At a time when China has been criticized for producing massive amounts of pollution, especially in its coal-fired, electricity-generating plants, a little-known green energy company headquartered in Baoding, southwest of Beijing, named Yingli Green Energy Company, has emerged as one of the fastest-growing and greenest companies in the world.

Yingli makes solar panels. It started commercial production of photovoltaic cells in 2002 and in eight years has developed into a respected maker of price-competitive photovoltaic panels sold worldwide under the “Yingli Solar” brand.

From 2004 through 2009 Yingli’s shipments grew at a compound annual growth rate of 153 percent. How it has grown that fast is something of a throwback to old-style manufacturing.

Back at the beginning of the 20th century, Henry Ford established an end-to-end integrated production facility at his famous River Rouge plant. At one end there were mountains of iron ore and other raw materials. At the other end of the plant cars drove out the door. Everything happened in that miles-long combination steel mill and assembly plant.

In an era when increasing numbers of manufacturers are outsourcing production, Yingli has been following the same totally integrated approach that Ford took. Last December it began trial production of high-quality, solar-grade polysilicon, which serves as the raw material and starting point for its production process. With that facility Yingli became integrated end-to-end and one of the world’s largest photovoltaic manufacturers with annual production capacity of 600 MW.

“Not only are we the largest vertically integrated [solar panel] company in the world, we are also the only manufacturer with in-house polysilicon capability,” that company announced.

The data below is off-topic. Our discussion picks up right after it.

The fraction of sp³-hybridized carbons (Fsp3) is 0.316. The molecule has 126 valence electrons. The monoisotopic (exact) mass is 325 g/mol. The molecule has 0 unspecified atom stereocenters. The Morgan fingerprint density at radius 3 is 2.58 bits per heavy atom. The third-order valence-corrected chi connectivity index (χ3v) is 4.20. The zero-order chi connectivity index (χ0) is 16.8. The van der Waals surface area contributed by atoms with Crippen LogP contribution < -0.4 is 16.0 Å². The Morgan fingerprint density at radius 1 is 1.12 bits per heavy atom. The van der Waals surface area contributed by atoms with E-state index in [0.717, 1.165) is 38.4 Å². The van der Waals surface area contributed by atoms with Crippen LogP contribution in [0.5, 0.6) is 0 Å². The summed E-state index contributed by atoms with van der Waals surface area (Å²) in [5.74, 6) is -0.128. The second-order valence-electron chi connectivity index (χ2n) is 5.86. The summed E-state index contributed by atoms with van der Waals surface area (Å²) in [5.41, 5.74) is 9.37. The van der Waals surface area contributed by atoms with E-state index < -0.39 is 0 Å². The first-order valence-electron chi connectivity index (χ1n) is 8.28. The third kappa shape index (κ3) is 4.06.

The integrated manufacturing, as in Henry Ford’s era, enables Yingli to ensure quality control, speed up the introduction of technology improvements, and lower manufacturing costs as unit volumes increase. The integration also cuts down on supply chain risks.

The lowered manufacturing costs distinguished the company last year, even compared to its Chinese competitors. Last year Yingli achieved an all-inclusive cost of $0.85 per watt at the end of the third quarter. That compares with the China industry average of $1.09 per watt.

An analyst at UBS called Yingli “[The] most efficient crystalline-based solar module producer globally.”

Yingli sells its photovoltaic modules throughout Europe, South Korea, China, and the United States. Europe accounts for about half its business. Here in the US, Yingli panels have been installed at Rutgers University, Kohl’s, and Walmart. Yingli solar panels amounting to a total of around one gigawatt of generating capacity have been installed worldwide.

Recently the company has boosted what it spends on branding. It became the first Chinese sponsor at the FIFA World Cup and the first renewable-energy sponsor at the Cup.

From 2004 through 2008, Yingli’s revenues grew at a compound annual growth rate of 188 percent. By the third quarter of 2009 operating income had risen 127 percent compared to the same quarter the year before. During a time of worldwide recession, Yingli’s third quarter shipments increased 80 percent compared to third quarter 2008.

Sales in 2009 reached $1.1 billion. Yingli’s market capitalization (NYSE:YGE) reached $1.34 billion.

Shares of Yingli (NYSE:YGE) closed down 2.15 percent (- $0.23) at $10.45.